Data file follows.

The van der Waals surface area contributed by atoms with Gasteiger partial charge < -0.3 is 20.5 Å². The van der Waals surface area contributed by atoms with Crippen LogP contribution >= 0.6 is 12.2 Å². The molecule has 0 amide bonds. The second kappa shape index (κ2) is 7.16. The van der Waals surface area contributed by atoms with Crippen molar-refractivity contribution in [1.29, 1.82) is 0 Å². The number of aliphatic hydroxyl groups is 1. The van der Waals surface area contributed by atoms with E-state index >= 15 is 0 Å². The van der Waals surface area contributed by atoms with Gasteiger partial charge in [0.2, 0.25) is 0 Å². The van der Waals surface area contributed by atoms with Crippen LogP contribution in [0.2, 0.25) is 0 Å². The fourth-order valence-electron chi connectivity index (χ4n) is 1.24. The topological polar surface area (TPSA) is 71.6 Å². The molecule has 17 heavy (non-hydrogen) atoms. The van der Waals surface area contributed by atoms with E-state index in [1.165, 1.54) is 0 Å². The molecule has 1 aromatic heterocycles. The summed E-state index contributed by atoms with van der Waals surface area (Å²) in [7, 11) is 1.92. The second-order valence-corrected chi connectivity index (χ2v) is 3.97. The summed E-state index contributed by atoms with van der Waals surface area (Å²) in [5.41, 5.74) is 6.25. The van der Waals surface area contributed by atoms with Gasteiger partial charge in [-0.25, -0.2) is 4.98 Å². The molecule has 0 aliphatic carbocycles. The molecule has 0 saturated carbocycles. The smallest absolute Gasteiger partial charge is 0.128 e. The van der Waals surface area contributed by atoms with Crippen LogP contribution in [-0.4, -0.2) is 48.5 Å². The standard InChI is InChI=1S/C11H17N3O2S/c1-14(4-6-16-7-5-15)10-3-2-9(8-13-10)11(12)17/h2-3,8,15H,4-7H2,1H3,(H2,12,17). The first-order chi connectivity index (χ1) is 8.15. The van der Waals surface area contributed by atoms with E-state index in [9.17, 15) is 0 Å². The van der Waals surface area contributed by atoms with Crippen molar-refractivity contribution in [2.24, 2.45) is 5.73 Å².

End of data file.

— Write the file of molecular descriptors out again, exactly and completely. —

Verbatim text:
The van der Waals surface area contributed by atoms with Gasteiger partial charge < -0.3 is 20.5 Å². The van der Waals surface area contributed by atoms with Crippen LogP contribution >= 0.6 is 12.2 Å². The molecule has 0 amide bonds. The second kappa shape index (κ2) is 7.16. The van der Waals surface area contributed by atoms with Crippen molar-refractivity contribution in [1.29, 1.82) is 0 Å². The number of aliphatic hydroxyl groups is 1. The van der Waals surface area contributed by atoms with E-state index >= 15 is 0 Å². The van der Waals surface area contributed by atoms with Gasteiger partial charge in [0.2, 0.25) is 0 Å². The van der Waals surface area contributed by atoms with Crippen LogP contribution in [0.2, 0.25) is 0 Å². The fourth-order valence-electron chi connectivity index (χ4n) is 1.24. The topological polar surface area (TPSA) is 71.6 Å². The molecule has 17 heavy (non-hydrogen) atoms. The van der Waals surface area contributed by atoms with E-state index in [1.165, 1.54) is 0 Å². The molecule has 1 aromatic heterocycles. The summed E-state index contributed by atoms with van der Waals surface area (Å²) in [7, 11) is 1.92. The second-order valence-corrected chi connectivity index (χ2v) is 3.97. The summed E-state index contributed by atoms with van der Waals surface area (Å²) in [5.41, 5.74) is 6.25. The van der Waals surface area contributed by atoms with Gasteiger partial charge in [-0.25, -0.2) is 4.98 Å². The molecule has 0 aliphatic carbocycles. The molecule has 0 saturated carbocycles. The smallest absolute Gasteiger partial charge is 0.128 e. The van der Waals surface area contributed by atoms with Crippen LogP contribution in [-0.4, -0.2) is 48.5 Å². The standard InChI is InChI=1S/C11H17N3O2S/c1-14(4-6-16-7-5-15)10-3-2-9(8-13-10)11(12)17/h2-3,8,15H,4-7H2,1H3,(H2,12,17). The first-order chi connectivity index (χ1) is 8.15. The van der Waals surface area contributed by atoms with E-state index in [9.17, 15) is 0 Å². The van der Waals surface area contributed by atoms with Crippen molar-refractivity contribution in [2.24, 2.45) is 5.73 Å².